Billups has been a disappointment (and doesn't exactly have a great track record in the Conference Finals the last couple of years), but he gets a pass for his health. Prince has faded a bit after being perhaps the team's MVP of the first couple of rounds, but his offense usually takes a hit whenever he's matched up against a marquee guy on the other end, and considering his worst games have coincided with Pierce's worst games, it's hard to complain.
If I had to single someone out, I guess I'd say Jason Maxiell could be more consistent, but for the most part (Billups' health excluded) the series has gone down like I figured it would. These teams are pretty evenly matched, so when a guy doesn't perform, it's just as often a credit to the other team playing well than him doing something wrong.
MW: Let's put it this way: if Billups were suddenly ruled out for the rest of the series, I still think the Pistons would take the Celtics to seven games. The kid can get to the rim with anyone, and he's strong enough to draw contact and still finish. He still has work to do in terms of running a team in addition to looking for his shot, but I won't be surprised at all if he ends up being the best guard taken in the 2007 draft, or at least the second-best if Kevin Durant stays at the two. He probably won't ever start an All-Star game, but I could see him making a few teams down the road.SW: The Pistons have certainly shown some cracks in the façade throughout the playoffs and specifically this Eastern Conference Finals. What weakness should the Celtics be looking to exploit in order to win both Game 5 and this series?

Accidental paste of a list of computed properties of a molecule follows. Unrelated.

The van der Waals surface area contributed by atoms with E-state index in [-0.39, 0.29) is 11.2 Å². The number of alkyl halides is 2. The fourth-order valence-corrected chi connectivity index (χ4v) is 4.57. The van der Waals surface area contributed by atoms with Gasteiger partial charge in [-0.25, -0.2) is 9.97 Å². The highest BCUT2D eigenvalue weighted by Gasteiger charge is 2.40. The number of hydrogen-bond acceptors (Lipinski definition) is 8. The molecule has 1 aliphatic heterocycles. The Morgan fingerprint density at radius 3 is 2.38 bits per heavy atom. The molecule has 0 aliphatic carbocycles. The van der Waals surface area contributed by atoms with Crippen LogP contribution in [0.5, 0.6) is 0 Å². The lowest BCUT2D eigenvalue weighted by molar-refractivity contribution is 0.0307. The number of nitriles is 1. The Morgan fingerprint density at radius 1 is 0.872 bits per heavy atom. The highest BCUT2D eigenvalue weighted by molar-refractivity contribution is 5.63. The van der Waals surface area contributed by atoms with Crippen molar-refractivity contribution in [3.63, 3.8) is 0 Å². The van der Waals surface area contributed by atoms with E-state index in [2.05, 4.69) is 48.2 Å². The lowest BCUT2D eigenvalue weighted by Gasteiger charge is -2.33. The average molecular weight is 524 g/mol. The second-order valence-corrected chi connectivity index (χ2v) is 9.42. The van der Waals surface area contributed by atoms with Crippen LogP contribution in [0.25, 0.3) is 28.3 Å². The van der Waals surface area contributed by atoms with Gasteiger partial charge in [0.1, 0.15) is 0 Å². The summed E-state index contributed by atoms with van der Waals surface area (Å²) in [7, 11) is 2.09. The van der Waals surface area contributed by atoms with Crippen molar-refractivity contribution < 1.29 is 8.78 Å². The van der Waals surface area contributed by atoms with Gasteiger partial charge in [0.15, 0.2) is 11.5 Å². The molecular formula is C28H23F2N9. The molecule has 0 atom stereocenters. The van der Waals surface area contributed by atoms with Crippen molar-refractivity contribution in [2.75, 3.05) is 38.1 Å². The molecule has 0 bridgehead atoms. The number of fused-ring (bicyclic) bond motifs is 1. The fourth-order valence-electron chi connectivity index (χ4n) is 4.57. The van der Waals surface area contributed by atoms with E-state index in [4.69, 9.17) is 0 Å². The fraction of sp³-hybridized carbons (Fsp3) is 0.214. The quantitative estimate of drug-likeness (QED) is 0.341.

MW: Quit leaving McDyess open, for one. Rasheed is so hot and cold on offense that I think the Celtics could afford to pay more attention to McDyess and give Rasheed more room, at least when he strays from the paint. Starting with Game 3 of the Orlando series, Rasheed is 3-for-27 (.111) from three-point land. That's such a huge part of his offense and he's just been brutal.
MW: I know Boston has caught Ubuntu fever this season, but the Pistons built their entire franchise around that "team first" philosophy, even if they didn't have a trendy name to describe it. Since the start of the playoffs, each of the five starters have taken a turn leading the team in scoring. If someone has an off game, someone else is almost always there to pick up the slack, and it's not all that rare for everybody to get going at the same time. And when that happens, well, five > three.SW: Always need a question to get the fan bases riled up, but I'm not even going to push a Maxiell-or-Baby question. The bodies of work aren't close right now. So instead, which stopper off the bench would you rather have: Lindsey Hunter or James Posey?
MW: I'll be honest: I'm not much of a James Posey fan. He's not quite "Bruce Bowen" dirty, but he's close. That said, he'd be a hell of a backup for Tayshaun Prince. I'd take him, but I wouldn't let him bring that stupid two-tone mouthpiece.
Rip Hamilton non-stopRay Allen: anklesDick Bavetta: better than most refs
Mason: trend-setter (for better or worse)
Rasheed Wallace: misunderstood
David Stern: not nearly as conniving as everyone thinksKendrick Perkins: no hands
Palace of Auburn Hills: not as loud as it used to be
MW: 92-85, Pistons.We could do certainly do without that last one. But beyond that, much thanks to Matt for coming on and dropping the knowledge. Good luck tonight and through the rest of the series. Go green!